Call Off the Food Police
Over the years, a growing group of food activists have proposed a litany of authoritarian proposals to tax, legislate, and litigate away many food and beverage choices.
- A slew of proposals to tax certain food and ingredients have been pitched to curb obesity. The Center for Science in the Public Interest’s executive director, Michael Jacobson, admitted that “We could envision taxes on butter, potato chips, whole milk, cheeses, [and] meat.” In 2009, New York Governor David Paterson proposed an “obesity tax” of about 15 percent on non-diet drinks.
- When food activists fail to enact their preferred policies by democratic procedure, they turn to the courts to try to impose their will. John “Sue the Bastards” Banzhaf, for example, advocates suing doctors who don’t adequately warn patients about obesity. He also urges lawsuits against parents of obese children, saying lawyers should “go after parents with TVs in their [kids'] rooms.”
- Activists have proposed various forms of regulation on salt, justifying them only with hyperbole. Michael Jacobson has declared that “Salt is the single most dangerous ingredient in the food supply.”
- Policy makers and activists have unfairly blamed high-fructose corn syrup for numerous evils. Activist-celebrity Michael Pollan even blamed the “footprint of high-fructose corn syrup” for spurring Oceanic dead zones and hermaphrodite frogs.
What does the research show? Countless studies have shown that physical inactivity, not certain foods and ingredients, is responsible for obesity.
- Researchers at the Pennington Biomedical Research Center found in a 2010 study that only 5 percent of Americans exercise vigorously on any given day. Health experts recommend at least 150 minutes a week of moderate-intensity activity.
- In 2005, a Lancet study “suggest[ed] that habitual activity plays an important role in weight gain, with no parallel evidence that energy intake had a similar role … The composite findings from the National Growth and Health Study so far indicate that the drastic decline in habitual activity during adolescence might be a major factor in the doubling of the rate of obesity development in the USA in the past two decades, since no concomitant increase in energy intake was apparent.”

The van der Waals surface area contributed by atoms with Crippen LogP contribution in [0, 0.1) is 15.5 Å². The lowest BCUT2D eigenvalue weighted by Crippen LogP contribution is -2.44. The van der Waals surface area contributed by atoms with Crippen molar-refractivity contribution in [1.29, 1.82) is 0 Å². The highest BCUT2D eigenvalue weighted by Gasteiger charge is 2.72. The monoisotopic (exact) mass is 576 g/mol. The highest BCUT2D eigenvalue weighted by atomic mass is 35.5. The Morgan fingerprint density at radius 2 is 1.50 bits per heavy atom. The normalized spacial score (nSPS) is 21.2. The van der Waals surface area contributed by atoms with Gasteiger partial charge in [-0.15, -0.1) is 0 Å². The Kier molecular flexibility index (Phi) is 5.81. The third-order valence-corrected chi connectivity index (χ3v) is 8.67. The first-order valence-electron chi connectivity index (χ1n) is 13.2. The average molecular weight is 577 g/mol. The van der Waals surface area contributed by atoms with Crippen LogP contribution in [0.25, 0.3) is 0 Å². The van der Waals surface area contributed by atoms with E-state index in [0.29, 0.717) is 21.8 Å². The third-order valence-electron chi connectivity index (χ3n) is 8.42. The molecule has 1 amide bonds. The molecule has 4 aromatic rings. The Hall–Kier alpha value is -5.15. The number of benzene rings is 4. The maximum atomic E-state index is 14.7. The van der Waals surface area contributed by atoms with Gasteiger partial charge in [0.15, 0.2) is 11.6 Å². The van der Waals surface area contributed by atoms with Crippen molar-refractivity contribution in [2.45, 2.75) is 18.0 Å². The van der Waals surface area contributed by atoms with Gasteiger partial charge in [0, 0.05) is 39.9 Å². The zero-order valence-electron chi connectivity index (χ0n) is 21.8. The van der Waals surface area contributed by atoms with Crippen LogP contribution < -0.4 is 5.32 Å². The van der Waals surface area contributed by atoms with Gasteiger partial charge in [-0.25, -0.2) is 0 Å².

- Steven Blair of the Cooper Institute for Aerobics Research wrote in 2005: “The obesity epidemic is driven, in my view, more by decreases in average daily energy expenditure than by increases in average daily energy intake. Unfortunately we do not have data on average daily energy expenditure or on changes in this variable, and the data we have on average daily energy intake are questionable. Therefore the fundamental cause of the increases in obesity prevalence observed over the past several years cannot be determined.”
- A 2004 study published in the Journal of Consulting and Clinical Psychology stated: “Contrary to hypotheses, elevated intake of high fat foods, binge eating, and exercise did not predict obesity onset.”
- “It is often assumed that the increase in pediatric obesity has occurred because of an increase in caloric intake. However, the data do not substantiate this,” wrote researchers in the Journal of Clinical Endocrinology & Metabolism in 2004.
What’s the bottom line? A narrow, food-only approach entirely misses the complex causes of obesity, especially physical inactivity.
- Physical activity has seen a dramatic decline in the last few decades. Only half of American youth regularly participate in vigorous activity. One-quarter report no vigorous activity whatsoever.
- A 2007 study published in the Journal of the American Medical Association found that regardless of body weight, those who are physically active live longer than those who aren’t.
- Former FDA commissioner Mark McClellan noted: “In a debate in which foods themselves are being held to be largely responsible for increasing levels of obesity, actual levels of caloric intake among the young haven’t appreciably changed over the last twenty years.”
- Banning or restricting certain foods makes them forbidden fruits, in effect turning them into an attractive form of rebellion.